Custom SystemD units

You can define your own unit files using NixOS configuration modules in /etc/local/nixos or plain unit files in /etc/local/systemd. Using NixOS configuration is the most flexible and recommended approach. Plain unit files are deprecated and may not work as expected.

A few notes that you should pay attention to:

  • We do not enforce the user. You can start your services as root, but that may easily cause permission issues and poses severe security risks. Please confine your services to an appropriate user, typically your service user or let SystemD handle it by using DynamicUser.

  • Your service should not daemonize / detach on its own. SystemD works best when you just start and stay attached in the foreground.

See the systemd.service and related manpages for further information.

NixOS Configuration

By writing a custom NixOS module, you can define all kinds of SystemD units. See the NixOS options for service units for all available settings.

Minimal Service Example

Place the following NixOS module in /etc/local/nixos/systemd-service-minimal-example.nix (file name doesn’t matter, just needs the .nix extension):

{ = {
    description = "A minimal example for a custom systemd service";
    wantedBy = [ "" ];
    serviceConfig = {
      ExecStart = "/srv/s-myservice/bin/runme";
      User = "s-myservice";
      Group = "service";

This starts the service after boot and when fc-manage is run. It runs as user s-myservice and doesn’t restart if the executable fails.

Application Service Example

Place the following NixOS module in /etc/local/nixos/systemd-service-myapp.nix:

{ config, pkgs, ... }:
{ = {
    after = [ "" "postgresql.service" ];
    wantedBy = [ "" ];
    # When the unit changes, just do a restart with the new unit settings instead
    # of a stop/start cycle which takes longer.
    # This is safe if there's no ExecStop command.
    stopIfChanged = false;
    # Run a script before starting the actual application.
    preStart = ''
      echo "Setting up the config file...":
      echo HOST=${config.networking.hostName} > $RUNTIME_DIRECTORY/config
    path = with pkgs; [
      bash # adds all binaries from the bash package to PATH
      "/run/wrappers" # if you need something from /run/wrappers/bin, sudo, for example
    serviceConfig = {
      Description = "Run application myapp";
      # Use /run/myapp as temporary app runtime directory.
      # Can be referenced by the environment variable $RUNTIME_DIRECTORY
      RuntimeDirectory = "myapp";
      # Use /var/lib/myapp as persistent app state directory.
      # Can be referenced by the environment variable $STATE_DIRECTORY
      StateDirectory = "myapp";
      DynamicUser = true;
      # Service type simple is used by default, so the start command should not daemonize!
      ExecStart = "/srv/myapp/bin/run";
      # Set environment variables for the application.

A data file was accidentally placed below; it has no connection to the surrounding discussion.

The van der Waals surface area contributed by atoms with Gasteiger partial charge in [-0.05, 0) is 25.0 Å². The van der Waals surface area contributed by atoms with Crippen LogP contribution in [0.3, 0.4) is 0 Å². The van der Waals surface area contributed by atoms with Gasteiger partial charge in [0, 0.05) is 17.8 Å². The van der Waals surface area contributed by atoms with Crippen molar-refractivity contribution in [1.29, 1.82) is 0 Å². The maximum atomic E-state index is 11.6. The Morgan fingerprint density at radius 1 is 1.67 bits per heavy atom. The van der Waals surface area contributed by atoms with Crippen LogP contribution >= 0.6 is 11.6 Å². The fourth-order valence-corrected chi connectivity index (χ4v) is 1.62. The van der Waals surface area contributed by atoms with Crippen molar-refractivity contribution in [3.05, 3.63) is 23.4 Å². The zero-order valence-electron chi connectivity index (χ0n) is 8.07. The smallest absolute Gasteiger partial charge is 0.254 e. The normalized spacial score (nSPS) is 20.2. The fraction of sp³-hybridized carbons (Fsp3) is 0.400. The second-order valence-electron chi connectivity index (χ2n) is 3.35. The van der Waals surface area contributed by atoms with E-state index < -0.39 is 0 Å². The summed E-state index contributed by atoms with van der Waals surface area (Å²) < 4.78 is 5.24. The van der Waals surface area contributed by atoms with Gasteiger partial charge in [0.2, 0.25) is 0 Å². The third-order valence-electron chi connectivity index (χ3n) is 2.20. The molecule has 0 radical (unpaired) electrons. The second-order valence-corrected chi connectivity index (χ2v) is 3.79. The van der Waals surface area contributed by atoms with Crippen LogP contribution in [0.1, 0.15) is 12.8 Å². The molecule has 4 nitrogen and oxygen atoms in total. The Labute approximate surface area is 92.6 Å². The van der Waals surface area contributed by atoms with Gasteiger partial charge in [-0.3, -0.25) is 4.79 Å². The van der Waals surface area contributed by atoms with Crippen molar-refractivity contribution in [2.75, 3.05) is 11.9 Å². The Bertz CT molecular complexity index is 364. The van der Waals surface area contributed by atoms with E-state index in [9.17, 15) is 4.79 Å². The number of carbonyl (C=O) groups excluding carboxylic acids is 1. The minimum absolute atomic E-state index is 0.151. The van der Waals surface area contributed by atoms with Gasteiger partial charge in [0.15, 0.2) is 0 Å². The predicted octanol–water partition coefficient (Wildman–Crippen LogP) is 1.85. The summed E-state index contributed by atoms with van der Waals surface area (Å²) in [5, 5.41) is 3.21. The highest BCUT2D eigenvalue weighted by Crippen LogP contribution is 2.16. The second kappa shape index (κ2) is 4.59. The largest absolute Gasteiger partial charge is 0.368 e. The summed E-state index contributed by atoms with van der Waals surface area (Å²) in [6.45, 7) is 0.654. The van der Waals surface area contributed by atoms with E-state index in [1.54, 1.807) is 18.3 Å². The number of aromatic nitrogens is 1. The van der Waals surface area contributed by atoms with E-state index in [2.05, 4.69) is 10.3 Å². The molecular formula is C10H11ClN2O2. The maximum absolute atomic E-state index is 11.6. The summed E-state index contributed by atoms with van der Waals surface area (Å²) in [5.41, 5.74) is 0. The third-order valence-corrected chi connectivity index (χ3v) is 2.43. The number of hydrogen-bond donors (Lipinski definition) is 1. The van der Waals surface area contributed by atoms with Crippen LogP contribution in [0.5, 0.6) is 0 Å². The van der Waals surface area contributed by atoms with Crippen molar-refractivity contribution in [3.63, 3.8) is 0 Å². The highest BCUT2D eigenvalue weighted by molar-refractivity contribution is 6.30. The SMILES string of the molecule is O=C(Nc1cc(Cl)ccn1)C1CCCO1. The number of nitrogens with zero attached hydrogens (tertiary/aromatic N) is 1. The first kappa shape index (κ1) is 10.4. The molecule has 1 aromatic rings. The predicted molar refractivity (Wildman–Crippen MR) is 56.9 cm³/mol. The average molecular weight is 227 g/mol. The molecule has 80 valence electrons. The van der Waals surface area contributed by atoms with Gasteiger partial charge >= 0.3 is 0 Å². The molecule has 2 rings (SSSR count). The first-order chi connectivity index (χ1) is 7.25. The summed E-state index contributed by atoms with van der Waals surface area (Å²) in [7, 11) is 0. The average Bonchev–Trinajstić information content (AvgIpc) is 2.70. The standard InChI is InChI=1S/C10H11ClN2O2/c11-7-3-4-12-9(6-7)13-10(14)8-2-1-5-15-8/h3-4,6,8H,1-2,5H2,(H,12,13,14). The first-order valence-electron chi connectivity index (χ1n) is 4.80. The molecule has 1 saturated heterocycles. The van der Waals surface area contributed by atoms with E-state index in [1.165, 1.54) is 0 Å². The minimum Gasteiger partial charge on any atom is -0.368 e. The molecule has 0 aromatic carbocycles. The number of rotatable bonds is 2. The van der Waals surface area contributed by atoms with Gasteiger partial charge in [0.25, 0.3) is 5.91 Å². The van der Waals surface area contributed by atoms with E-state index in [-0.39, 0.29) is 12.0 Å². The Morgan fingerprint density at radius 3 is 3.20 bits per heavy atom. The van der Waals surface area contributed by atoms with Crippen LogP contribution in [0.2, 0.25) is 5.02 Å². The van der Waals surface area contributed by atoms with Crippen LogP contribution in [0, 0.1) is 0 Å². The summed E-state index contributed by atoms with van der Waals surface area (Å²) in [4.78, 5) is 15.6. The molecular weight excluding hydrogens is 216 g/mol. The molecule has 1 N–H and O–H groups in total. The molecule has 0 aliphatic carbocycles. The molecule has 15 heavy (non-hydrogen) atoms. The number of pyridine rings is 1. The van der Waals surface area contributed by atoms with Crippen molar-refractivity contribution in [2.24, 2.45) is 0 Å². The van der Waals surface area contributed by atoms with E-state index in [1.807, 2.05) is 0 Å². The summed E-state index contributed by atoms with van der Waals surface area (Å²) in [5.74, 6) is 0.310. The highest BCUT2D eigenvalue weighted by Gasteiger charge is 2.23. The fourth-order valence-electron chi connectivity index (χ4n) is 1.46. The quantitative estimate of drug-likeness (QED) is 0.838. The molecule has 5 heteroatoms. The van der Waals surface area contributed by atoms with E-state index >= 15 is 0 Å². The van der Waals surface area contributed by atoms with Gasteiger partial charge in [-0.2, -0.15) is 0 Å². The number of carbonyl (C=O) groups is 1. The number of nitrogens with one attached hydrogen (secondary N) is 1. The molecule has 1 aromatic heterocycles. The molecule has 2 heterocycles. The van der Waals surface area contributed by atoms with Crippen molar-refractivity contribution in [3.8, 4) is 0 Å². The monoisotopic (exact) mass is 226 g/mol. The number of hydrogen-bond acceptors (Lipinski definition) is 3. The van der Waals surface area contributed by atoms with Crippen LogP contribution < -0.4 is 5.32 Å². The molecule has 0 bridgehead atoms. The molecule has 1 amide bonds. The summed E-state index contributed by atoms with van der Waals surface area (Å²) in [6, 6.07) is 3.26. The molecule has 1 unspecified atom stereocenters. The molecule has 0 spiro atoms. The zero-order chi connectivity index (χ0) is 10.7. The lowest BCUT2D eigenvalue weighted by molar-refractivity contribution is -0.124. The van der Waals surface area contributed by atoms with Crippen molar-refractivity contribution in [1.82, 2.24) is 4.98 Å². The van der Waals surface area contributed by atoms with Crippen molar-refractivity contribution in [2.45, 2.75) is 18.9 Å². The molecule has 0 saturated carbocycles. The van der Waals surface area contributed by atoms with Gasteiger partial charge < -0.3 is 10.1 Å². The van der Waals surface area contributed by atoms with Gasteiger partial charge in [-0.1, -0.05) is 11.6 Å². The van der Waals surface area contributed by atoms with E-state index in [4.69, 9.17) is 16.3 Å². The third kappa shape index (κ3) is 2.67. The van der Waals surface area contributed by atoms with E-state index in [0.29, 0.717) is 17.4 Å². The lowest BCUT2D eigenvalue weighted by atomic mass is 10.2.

Environment = [
      # Automatically restart service when it exits.
      Restart = "always";
      # Wait a second before restarting.
      RestartSec = "1s";

      # Security hardening
      CapabilityBoundingSet = "";
      DevicePolicy = "closed";
      LockPersonality = true;
      MemoryDenyWriteExecute = true;
      NoNewPrivileges = true;
      PrivateDevices = true;
      PrivateUsers = true;
      ProtectClock = true;
      ProtectControlGroups = true;
      ProtectHome = true;
      ProtectHostname = true;
      ProtectKernelLogs = true;
      ProtectKernelModules = true;
      ProtectKernelTunables = true;
      ProtectProc = "invisible";
      ProtectSystem = "strict";
      PrivateTmp = true;
      RestrictAddressFamilies = [ "AF_INET" "AF_INET6" ];
      RestrictNamespaces = true;
      RestrictRealtime = true;
      RestrictSUIDSGID = true;
      SystemCallArchitectures = "native";
      # Allow typical system calls for a service.
      SystemCallFilter = [
    unitConfig = {
      Documentation = [

SystemD supports many options to harden services to limit the attack surface. The example includes quite restrictive settings that may not work for your service. Internet connectivity is still possible but many potentially dangerous ways to interact with the system are prohibited.

You can check the security settings with systemd-analyze security myapp which yields a score of 1.3 for the given config (1 is the best, 10 the worst).

Timer Example

Place the following NixOS module in /etc/local/nixos/systemd-mytask.nix:

{ config, pkgs, ... }:
  systemd.timers.mytask = {
    wantedBy = [ "" ];
    timerConfig = {
      OnCalendar = "daily";
      Persistent = true;
  }; = {
    path = with pkgs; [
      bash # adds all executables from the bash package to PATH
      "/run/wrappers" # if you need something from /run/wrappers/bin, sudo, for example
    serviceConfig = {
      Description = "Run daily maintenance script.";
      Type = "oneshot";
      User = "test";
      ExecStart = "/srv/test/";
      # Set environment variables for the script.
      Environment = [

Plain SystemD units

We still support plain unit config in in /etc/local/systemd/<unit-name>.service but it’s deprecated. Use Nix config instead, as shown above.

We bind your service unit to the by default so they will be automatically started upon boot and stopped properly when the machine shuts down.


Don’t use this for services that are meant to be started by a timer! Oneshot services defined this way are triggered on by our management task which means that they will run every 10 minutes!

A simple unit file to start a service may look like this:

Description=My Application Service